Astronomers Buzzing with Excitement Over NASA’s IXPE Discovery of New Blazars

The cosmos is teeming with supermassive black holes, generating robust jets of high-energy particles that unleash intense brilliance across the universe. These peculiar systems, when oriented towards Earth, are known as blazars, captivating scientists’ attention.

Delving into the mysteries of these high-speed, high-energy jets, researchers have turned to NASA’s IXPE (Imaging X-ray Polarimetry Explorer), which successfully launched in December 2021. IXPE focuses on measuring the polarization of X-ray light, revealing the arrangement of electromagnetic waves at X-ray frequencies.

Recently, an international team of astrophysicists unveiled their latest discoveries from IXPE, featuring insights into a blazar named Markarian 421. This extraordinary blazar, located in the Ursa Major constellation and situated approximately 400 million light-years away from Earth, astonished scientists by displaying evidence of a helical magnetic field structure in the region where particles undergo acceleration. These new findings shed light on the mechanisms behind the jet’s accelerated particle movement and energizing phenomena.”

This NASA illustration shows the structure of a black hole jet as inferred by recent observations of the blazar Markarian 421 by the Imaging X-ray Polarimetry Explorer (IXPE). The jet is powered by an accretion disk, shown at the bottom of the image, which orbits and falls into the black hole over time. Helical magnetic fields are threaded through the jet. IXPE observations have shown that the X-rays must be generated in a shock originating within material spiraling around the helical magnetic fields. The inset shows the shock front itself. X-rays are generated in the white region nearest the shock front, whereas optical and radio emission must originate from more turbulent regions further away from the shock.
Credits: NASA/Pablo Garcia

Laura Di Gesu, an astrophysicist from the Italian Space Agency and lead author of a groundbreaking study, described Markarian 421 as a familiar subject for high-energy astronomers. They anticipated the blazar would be an excellent candidate for IXPE observations, but the outcomes surpassed their highest expectations. The utilization of X-ray polarimetry by IXPE showcased its capacity to unravel the intricate magnetic field geometry and particle acceleration within relativistic jets.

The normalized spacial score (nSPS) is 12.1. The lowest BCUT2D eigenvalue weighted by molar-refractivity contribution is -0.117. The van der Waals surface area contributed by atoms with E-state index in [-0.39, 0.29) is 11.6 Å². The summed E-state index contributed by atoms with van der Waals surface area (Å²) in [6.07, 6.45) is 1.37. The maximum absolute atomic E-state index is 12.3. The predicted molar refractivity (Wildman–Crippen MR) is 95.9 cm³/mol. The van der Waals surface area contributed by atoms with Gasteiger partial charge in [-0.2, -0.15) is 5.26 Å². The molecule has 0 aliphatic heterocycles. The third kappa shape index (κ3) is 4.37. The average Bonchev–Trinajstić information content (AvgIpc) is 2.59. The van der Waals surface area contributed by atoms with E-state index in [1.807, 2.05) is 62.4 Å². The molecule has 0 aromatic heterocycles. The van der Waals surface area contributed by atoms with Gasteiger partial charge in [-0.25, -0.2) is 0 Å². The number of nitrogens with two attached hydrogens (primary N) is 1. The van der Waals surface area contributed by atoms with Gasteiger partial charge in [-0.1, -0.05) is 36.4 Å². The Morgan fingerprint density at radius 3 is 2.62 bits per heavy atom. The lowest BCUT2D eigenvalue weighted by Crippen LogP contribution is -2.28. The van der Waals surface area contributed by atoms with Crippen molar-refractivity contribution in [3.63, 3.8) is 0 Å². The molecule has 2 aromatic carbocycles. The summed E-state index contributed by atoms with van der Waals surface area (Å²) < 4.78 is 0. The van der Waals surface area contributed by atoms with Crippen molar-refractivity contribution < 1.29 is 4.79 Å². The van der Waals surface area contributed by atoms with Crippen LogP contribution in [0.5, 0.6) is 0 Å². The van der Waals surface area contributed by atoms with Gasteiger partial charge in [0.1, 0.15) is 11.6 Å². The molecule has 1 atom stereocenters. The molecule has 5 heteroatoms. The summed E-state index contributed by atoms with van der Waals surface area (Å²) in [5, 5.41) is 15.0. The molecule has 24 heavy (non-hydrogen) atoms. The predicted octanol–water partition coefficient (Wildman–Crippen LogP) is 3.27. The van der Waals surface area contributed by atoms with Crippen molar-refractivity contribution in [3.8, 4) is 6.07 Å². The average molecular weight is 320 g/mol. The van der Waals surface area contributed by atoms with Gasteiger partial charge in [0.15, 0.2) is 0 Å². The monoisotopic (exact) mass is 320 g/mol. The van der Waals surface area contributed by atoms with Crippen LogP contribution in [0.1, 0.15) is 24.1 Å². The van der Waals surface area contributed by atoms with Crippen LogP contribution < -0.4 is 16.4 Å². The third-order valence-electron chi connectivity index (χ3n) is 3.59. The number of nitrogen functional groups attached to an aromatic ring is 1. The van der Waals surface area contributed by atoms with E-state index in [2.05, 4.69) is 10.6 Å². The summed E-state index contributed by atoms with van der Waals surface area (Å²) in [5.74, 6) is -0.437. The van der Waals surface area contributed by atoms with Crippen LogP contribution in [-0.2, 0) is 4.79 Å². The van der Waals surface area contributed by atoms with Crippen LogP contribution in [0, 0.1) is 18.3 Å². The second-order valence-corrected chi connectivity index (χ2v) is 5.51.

Published in the latest edition of Nature Astronomy, the study unveils the remarkable findings of the IXPE team’s investigations of Markarian 421. The blazar’s jet, extending millions of light-years in length, emits extraordinary brightness due to particles approaching the speed of light, releasing immense energy as predicted by Einstein’s theories. Blazar jets appear even more luminous because of their orientation towards us, akin to an approaching ambulance siren sounding louder.

Despite decades of research, comprehending the dynamics and emission of blazar jets remains a challenge. Nevertheless, IXPE’s innovative X-ray polarimetry, which examines the electric field’s average direction in light waves, grants an unprecedented perspective of these enigmatic phenomena, their physical structure, and emission sources.

Conventionally, research models depict the typical outflow of powerful jets as a spiraling helix structure, reminiscent of the organization of human DNA. However, scientists were taken aback to discover regions within this helical structure where particles were being accelerated by shocks.

During three extended observations of Markarian 421 in May and June 2022, IXPE detected unexpected variations in the polarization angle. The team expected some polarization direction changes, but the magnitude of these rotations surprised them. The polarization data exhibited an apparent drop to zero between the first two observations, only to reveal that the direction had rotated nearly 180 degrees in just two days. Subsequent observations continued to show the direction of polarization rotating at a consistent rate.

Notably, concurrent measurements in optical, infrared, and radio wavelengths displayed no alterations in stability or structure, even when the polarized X-ray emissions deviated. This led researchers to hypothesize that a shockwave could be propagating along the spiraling magnetic fields within the jet.

The concept of a shockwave accelerating the jet’s particles aligns with theories about another blazar, Markarian 501, which was also observed by IXPE and studied in 2022. However, Markarian 421 presented more conclusive evidence of a helical magnetic field contributing to the shock phenomenon.

Eager to deepen their understanding, Di Gesu, Marshall, and their colleagues aim to conduct further observations of Markarian 421 and other blazars to explore the frequency and nature of these intriguing jet fluctuations.

Di Gesu expressed excitement about the progress in astrophysical jet studies made possible by IXPE. The mission, a collaboration between NASA and the Italian Space Agency, engages partners and science collaborators from 12 countries. Led by NASA’s Marshall Space Flight Center in Huntsville, Alabama, the IXPE mission’s spacecraft operations are managed by Ball Aerospace, headquartered in Broomfield, Colorado, along with the University of Colorado’s Laboratory for Atmospheric and Space Physics in Boulder. The observations of Markarian 421 were complemented with data gathered by partner observatories in the United States, France, Japan, Spain, and Crete.


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